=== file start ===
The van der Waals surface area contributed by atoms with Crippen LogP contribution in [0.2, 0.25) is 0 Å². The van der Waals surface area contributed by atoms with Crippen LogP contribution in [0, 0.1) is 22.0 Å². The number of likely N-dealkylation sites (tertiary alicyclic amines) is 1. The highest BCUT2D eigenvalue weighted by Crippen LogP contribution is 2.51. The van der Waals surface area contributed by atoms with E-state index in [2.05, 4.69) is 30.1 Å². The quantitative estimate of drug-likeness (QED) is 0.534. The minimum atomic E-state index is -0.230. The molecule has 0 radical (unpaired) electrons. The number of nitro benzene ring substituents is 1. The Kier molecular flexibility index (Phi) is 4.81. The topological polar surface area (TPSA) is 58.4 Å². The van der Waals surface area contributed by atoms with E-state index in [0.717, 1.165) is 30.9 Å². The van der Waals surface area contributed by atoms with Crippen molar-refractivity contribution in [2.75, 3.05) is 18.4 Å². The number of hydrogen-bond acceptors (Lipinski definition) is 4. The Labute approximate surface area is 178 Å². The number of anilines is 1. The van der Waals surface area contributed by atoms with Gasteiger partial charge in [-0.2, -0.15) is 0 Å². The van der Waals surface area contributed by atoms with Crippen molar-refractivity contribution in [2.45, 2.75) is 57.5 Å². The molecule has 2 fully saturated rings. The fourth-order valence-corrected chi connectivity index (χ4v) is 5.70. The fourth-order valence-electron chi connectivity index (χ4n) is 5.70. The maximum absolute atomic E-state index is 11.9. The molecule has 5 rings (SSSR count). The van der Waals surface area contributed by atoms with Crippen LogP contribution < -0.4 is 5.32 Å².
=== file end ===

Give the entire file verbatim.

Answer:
The van der Waals surface area contributed by atoms with Crippen LogP contribution in [0.2, 0.25) is 0 Å². The van der Waals surface area contributed by atoms with Crippen LogP contribution in [0, 0.1) is 22.0 Å². The number of likely N-dealkylation sites (tertiary alicyclic amines) is 1. The highest BCUT2D eigenvalue weighted by Crippen LogP contribution is 2.51. The van der Waals surface area contributed by atoms with E-state index in [2.05, 4.69) is 30.1 Å². The quantitative estimate of drug-likeness (QED) is 0.534. The minimum atomic E-state index is -0.230. The molecule has 0 radical (unpaired) electrons. The number of nitro benzene ring substituents is 1. The Kier molecular flexibility index (Phi) is 4.81. The topological polar surface area (TPSA) is 58.4 Å². The van der Waals surface area contributed by atoms with E-state index in [0.717, 1.165) is 30.9 Å². The van der Waals surface area contributed by atoms with Crippen molar-refractivity contribution in [2.75, 3.05) is 18.4 Å². The number of hydrogen-bond acceptors (Lipinski definition) is 4. The Labute approximate surface area is 178 Å². The number of anilines is 1. The van der Waals surface area contributed by atoms with Gasteiger partial charge in [-0.2, -0.15) is 0 Å². The van der Waals surface area contributed by atoms with Crippen molar-refractivity contribution in [2.45, 2.75) is 57.5 Å². The molecule has 2 fully saturated rings. The fourth-order valence-corrected chi connectivity index (χ4v) is 5.70. The fourth-order valence-electron chi connectivity index (χ4n) is 5.70. The maximum absolute atomic E-state index is 11.9. The molecule has 5 rings (SSSR count). The van der Waals surface area contributed by atoms with Crippen LogP contribution < -0.4 is 5.32 Å².